The 2021 Funky Awards Week! Day Two

Very sneaky of Batton Thomas today, trying to distract me from this awards show with a massive word zeppelin chock full names; tempting me with a whole list of googleable rabbit holes that I would have loved to dart down in other circumstances. I’ll give Tom this, the comics and artists he admires are usually worthy of respect. Maybe they haven’t earned a sacred tabernacle at the high altar in the temple of Rexall Drug, but I took a quick look at some of these artists and titles and saw art and story-telling leaps and bounds beyond the Funkyverse. Stuff capable of eliciting more than boredom, bafflement anger, and disgust.

No one in the Funkyverse elicits more anger and disgust from the Beady Eyed Nitpickers of this blog than Les Moore. It doesn’t matter what he’s doing, or what emotion he’s expressing, the pervasive undercurrent of unwarranted melancholic superiority that infuses everything he does truly gives him a face in need of a slap.

But which faces needed slapping the most? Your nominees for

The Backpfeifengesicht Award for Most Punchable Les Moore

1.) Remembering Old Friends (For the First Time in Years)

2.) A Single “Manly” Tear

3.) No True Sports-Fan Fallacy

4.) Self-Centered Stage

5.) Deadly Pundemic

6.) The Smile on My Face

7.) Interacting With Fans

And the winner of The Most Punchable Les Moore of 2021.

NO TRUE SPORTS-FAN FALLACY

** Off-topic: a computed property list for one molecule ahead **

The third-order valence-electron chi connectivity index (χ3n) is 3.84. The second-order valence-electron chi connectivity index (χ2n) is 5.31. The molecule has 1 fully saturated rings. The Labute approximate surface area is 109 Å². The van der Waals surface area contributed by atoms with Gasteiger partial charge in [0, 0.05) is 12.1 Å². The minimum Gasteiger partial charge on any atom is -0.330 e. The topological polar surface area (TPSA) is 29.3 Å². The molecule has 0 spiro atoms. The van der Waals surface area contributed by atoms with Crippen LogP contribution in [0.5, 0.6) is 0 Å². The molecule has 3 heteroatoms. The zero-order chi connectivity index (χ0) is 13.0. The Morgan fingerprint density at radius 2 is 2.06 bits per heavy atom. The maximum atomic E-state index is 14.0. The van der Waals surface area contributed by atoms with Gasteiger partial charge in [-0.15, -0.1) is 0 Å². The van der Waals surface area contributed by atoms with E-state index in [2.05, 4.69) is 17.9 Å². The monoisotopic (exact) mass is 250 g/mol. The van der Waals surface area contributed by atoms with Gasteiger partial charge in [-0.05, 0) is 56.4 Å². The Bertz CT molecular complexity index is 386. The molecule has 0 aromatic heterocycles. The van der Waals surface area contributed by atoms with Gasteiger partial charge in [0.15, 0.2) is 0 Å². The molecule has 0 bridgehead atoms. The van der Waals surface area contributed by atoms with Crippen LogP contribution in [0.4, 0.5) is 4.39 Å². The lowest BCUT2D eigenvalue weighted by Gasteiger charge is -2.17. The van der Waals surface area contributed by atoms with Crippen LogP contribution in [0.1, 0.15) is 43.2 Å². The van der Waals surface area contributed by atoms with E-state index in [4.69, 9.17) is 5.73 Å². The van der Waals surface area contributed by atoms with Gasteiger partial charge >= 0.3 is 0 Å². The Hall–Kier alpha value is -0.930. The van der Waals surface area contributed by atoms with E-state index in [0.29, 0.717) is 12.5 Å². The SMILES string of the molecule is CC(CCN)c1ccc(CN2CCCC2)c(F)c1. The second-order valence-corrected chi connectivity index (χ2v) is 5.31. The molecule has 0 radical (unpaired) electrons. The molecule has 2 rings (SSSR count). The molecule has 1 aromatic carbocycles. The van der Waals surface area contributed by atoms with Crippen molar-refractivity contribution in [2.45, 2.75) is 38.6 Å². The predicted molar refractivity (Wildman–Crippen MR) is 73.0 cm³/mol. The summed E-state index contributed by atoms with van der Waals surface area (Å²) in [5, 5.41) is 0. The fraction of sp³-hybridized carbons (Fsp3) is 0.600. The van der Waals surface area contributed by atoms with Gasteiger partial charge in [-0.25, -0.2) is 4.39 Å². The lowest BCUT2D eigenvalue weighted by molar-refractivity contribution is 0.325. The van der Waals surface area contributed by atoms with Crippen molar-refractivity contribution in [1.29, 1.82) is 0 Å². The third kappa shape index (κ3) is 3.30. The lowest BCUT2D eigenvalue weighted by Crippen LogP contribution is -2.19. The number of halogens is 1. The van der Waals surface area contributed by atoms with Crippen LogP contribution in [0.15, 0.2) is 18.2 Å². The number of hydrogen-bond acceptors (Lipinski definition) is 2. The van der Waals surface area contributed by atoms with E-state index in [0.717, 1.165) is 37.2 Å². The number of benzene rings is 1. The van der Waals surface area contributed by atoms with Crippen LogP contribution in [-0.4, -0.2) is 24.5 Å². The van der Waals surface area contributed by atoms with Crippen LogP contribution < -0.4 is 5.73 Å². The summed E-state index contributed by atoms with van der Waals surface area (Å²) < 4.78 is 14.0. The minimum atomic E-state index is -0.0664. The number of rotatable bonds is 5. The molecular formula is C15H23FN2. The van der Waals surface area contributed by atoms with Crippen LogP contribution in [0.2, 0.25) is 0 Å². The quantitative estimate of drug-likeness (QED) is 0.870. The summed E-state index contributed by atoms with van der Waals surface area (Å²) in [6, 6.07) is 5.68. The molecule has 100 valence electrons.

This was an incredibly close and divided race, with no one face getting even a quarter of the votes. It seemed nearly every Les Moore face triggered a strong response. Les is a character complex in his awfulness, and every awful thing about him is the worst thing to someone. He’s designed so that, no matter your pet-peeve, this man will infuriate.

Not all categories were so evenly split in the voting. For some, the winner knocked the competition right out of the water, as was the case in our next award.

Most Puzzling Continuity Questions of 2021

1.) Who Directs the Community Band?

2.) What is Rachel’s Major?

3.) Who Did the Dinkles Have for Thanksgiving?

4.) Are the Reindeer Broken or is Tony Dead?

5.) Was Phil Holt Really a Ghost?

6.) Where Are the Kids? Who Are the Kids?

7.) What Even Is Continuity?

And the winner, by the widest margin of the voting this year, of the Most Puzzling Continuity Question of 2021: